If you read the previous post about the discussion I had with David Chandler, recorded in November 2018 but not released until now, you might have a slight idea to why the episode itself sounds a little disjointed. I went there expecting to have a 45 minute ‘interview’, which turned into an almost two hour ‘chat’, where I was able to ask him about all the little things that I cared about but would not really be suitable for an audience who basically might not have a clue about what we were talking about. The 'interview part' started half-way though the chat, so some stuff had to be repeated, other stuff had to get put back... I think the final edit flows 'ok' though.
I had been reading and writing and thinking only about Khmer Rouge for the last year or so because of my thesis and to be able to just … ‘shoot the shit’ or ‘talk shop’ with someone that not only knew what I was talking about but more or less taught me how to think about what I was talking about was … well it was an honour and something of a redemptive moment for me as I had walked away from studying while David was my undergrad thesis advisor when I was 21.
As for the content of the interview itself… well it had to be chopped and swapped around a little to make up for the fact that my recording just kind of started mid-way through a discussion of Michael Vickery. I didn’t end up including this in the final cut, as well as some other comments about other scholars, because I wasn’t exactly expecting them to be part of the original ‘talking points’, nor did it strike me as particularly interesting for those who aren’t aware of the general ‘history wars’ that went on between some of the historians who wrote about Cambodia/DK.
While this part of the chat included a few other historians outside of the recorded interview, it was fascinating to hear how these fractures occurred in this community.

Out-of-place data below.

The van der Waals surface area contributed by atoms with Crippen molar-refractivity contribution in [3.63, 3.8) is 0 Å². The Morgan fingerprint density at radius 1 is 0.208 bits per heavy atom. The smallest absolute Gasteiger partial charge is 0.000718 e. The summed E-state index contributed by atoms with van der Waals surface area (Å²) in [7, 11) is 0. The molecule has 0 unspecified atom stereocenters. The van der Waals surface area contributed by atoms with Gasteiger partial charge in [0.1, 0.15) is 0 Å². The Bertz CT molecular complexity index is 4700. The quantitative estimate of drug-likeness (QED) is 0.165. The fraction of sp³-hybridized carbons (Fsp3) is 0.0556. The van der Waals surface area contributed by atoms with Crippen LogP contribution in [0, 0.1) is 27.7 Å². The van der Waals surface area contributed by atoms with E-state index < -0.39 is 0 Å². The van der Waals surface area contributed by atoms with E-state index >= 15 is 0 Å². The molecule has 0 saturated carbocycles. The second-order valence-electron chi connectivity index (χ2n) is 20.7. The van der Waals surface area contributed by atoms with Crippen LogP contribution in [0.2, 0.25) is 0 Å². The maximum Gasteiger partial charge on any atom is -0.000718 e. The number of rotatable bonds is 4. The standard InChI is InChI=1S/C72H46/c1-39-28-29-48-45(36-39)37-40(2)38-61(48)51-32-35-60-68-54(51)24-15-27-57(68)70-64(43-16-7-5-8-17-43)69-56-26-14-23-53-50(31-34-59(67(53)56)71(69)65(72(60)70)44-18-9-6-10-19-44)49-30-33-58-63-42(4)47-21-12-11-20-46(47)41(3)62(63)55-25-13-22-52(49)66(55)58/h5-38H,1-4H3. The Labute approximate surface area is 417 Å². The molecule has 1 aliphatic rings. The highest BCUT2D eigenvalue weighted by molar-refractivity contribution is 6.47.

What I did include were the aspects of these fractures that related to the Chams and Vietnamese. As the ECCC was so close to handing down their verdict on the genocide of these groups I thought that David's ideas on the matter - even if it meant outwardly dismissing other scholar's claims - should stay in the final cut, as it was what we had predominantly agreed to talking about in correspondence before the interview and to what David had been recently writing.
Having recently finished my thesis comparing the treatment of the Chams to that of the Rohingya in Myanmar it was a little deflating to hear that he thought the Muslim minority in Cambodia were not subjected to 'genocide' (as defined in the UN definition), but I had come around to this opinion to a large extent toward the end of my own study. I think the argument can be made that they were swept away in trucks and murdered, in large groups as well, contrary to what David claimed in the interview. Tens of thousands died, but again -- roughly in similar proportions to the wider Khmer population.
Anyway, I had a great time talking with David and I hope I can get some other high profile historians outside of the Chandler family to come on the podcast in the future.
Sorry it took me so long to release the episode as well…